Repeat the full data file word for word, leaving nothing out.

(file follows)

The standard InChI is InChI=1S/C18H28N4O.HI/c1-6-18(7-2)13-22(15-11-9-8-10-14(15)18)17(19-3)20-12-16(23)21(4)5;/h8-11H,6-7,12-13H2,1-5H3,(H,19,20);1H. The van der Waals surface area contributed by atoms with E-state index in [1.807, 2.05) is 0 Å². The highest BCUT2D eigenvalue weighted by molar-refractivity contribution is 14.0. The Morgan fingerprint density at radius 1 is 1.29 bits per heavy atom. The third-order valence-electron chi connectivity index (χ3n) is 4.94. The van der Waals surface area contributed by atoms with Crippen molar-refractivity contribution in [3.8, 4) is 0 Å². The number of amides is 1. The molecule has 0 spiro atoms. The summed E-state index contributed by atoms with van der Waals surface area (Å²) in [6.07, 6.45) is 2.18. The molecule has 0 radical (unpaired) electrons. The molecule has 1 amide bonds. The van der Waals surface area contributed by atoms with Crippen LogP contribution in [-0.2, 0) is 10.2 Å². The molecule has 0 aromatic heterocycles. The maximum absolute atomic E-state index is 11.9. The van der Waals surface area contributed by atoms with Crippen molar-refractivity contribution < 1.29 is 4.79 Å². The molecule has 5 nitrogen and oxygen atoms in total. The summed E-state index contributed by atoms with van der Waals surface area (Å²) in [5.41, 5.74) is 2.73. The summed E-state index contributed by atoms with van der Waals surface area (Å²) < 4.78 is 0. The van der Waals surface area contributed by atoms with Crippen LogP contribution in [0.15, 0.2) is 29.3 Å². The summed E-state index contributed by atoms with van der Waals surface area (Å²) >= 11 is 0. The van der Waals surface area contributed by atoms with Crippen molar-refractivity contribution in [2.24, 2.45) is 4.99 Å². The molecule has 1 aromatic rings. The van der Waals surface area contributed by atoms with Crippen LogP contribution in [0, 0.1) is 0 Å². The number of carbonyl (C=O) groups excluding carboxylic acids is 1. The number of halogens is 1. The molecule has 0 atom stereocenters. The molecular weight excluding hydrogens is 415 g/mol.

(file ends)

The standard InChI is InChI=1S/C18H28N4O.HI/c1-6-18(7-2)13-22(15-11-9-8-10-14(15)18)17(19-3)20-12-16(23)21(4)5;/h8-11H,6-7,12-13H2,1-5H3,(H,19,20);1H. The van der Waals surface area contributed by atoms with E-state index in [1.807, 2.05) is 0 Å². The highest BCUT2D eigenvalue weighted by molar-refractivity contribution is 14.0. The Morgan fingerprint density at radius 1 is 1.29 bits per heavy atom. The third-order valence-electron chi connectivity index (χ3n) is 4.94. The van der Waals surface area contributed by atoms with Crippen molar-refractivity contribution in [3.8, 4) is 0 Å². The number of amides is 1. The molecule has 0 spiro atoms. The summed E-state index contributed by atoms with van der Waals surface area (Å²) in [6.07, 6.45) is 2.18. The molecule has 0 radical (unpaired) electrons. The molecule has 1 amide bonds. The van der Waals surface area contributed by atoms with Crippen LogP contribution in [-0.2, 0) is 10.2 Å². The molecule has 0 aromatic heterocycles. The maximum absolute atomic E-state index is 11.9. The van der Waals surface area contributed by atoms with Crippen molar-refractivity contribution < 1.29 is 4.79 Å². The molecule has 5 nitrogen and oxygen atoms in total. The summed E-state index contributed by atoms with van der Waals surface area (Å²) in [5.41, 5.74) is 2.73. The summed E-state index contributed by atoms with van der Waals surface area (Å²) < 4.78 is 0. The van der Waals surface area contributed by atoms with Crippen LogP contribution in [0.15, 0.2) is 29.3 Å². The summed E-state index contributed by atoms with van der Waals surface area (Å²) >= 11 is 0. The van der Waals surface area contributed by atoms with Crippen molar-refractivity contribution in [2.24, 2.45) is 4.99 Å². The molecule has 1 aromatic rings. The van der Waals surface area contributed by atoms with Crippen LogP contribution in [0, 0.1) is 0 Å². The number of carbonyl (C=O) groups excluding carboxylic acids is 1. The number of halogens is 1. The molecule has 0 atom stereocenters. The molecular weight excluding hydrogens is 415 g/mol.